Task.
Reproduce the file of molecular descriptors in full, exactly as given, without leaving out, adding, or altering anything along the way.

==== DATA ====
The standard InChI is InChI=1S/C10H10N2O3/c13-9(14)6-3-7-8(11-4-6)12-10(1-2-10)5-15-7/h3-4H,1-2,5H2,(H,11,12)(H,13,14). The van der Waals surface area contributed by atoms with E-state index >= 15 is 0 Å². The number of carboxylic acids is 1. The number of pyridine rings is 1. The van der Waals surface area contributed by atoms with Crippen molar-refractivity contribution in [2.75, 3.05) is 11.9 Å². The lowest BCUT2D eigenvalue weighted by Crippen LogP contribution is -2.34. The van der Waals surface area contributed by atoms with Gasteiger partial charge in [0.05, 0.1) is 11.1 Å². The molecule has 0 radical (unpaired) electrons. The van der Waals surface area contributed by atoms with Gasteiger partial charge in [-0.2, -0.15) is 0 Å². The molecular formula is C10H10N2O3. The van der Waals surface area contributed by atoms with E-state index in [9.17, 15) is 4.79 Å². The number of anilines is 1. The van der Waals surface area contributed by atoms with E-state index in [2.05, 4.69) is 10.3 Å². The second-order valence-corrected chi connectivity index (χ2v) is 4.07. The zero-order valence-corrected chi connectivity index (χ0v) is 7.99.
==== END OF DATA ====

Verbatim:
The standard InChI is InChI=1S/C10H10N2O3/c13-9(14)6-3-7-8(11-4-6)12-10(1-2-10)5-15-7/h3-4H,1-2,5H2,(H,11,12)(H,13,14). The van der Waals surface area contributed by atoms with E-state index >= 15 is 0 Å². The number of carboxylic acids is 1. The number of pyridine rings is 1. The van der Waals surface area contributed by atoms with Crippen molar-refractivity contribution in [2.75, 3.05) is 11.9 Å². The lowest BCUT2D eigenvalue weighted by Crippen LogP contribution is -2.34. The van der Waals surface area contributed by atoms with Gasteiger partial charge in [0.05, 0.1) is 11.1 Å². The molecule has 0 radical (unpaired) electrons. The van der Waals surface area contributed by atoms with Gasteiger partial charge in [-0.2, -0.15) is 0 Å². The molecular formula is C10H10N2O3. The van der Waals surface area contributed by atoms with E-state index in [9.17, 15) is 4.79 Å². The number of anilines is 1. The van der Waals surface area contributed by atoms with E-state index in [2.05, 4.69) is 10.3 Å². The second-order valence-corrected chi connectivity index (χ2v) is 4.07. The zero-order valence-corrected chi connectivity index (χ0v) is 7.99.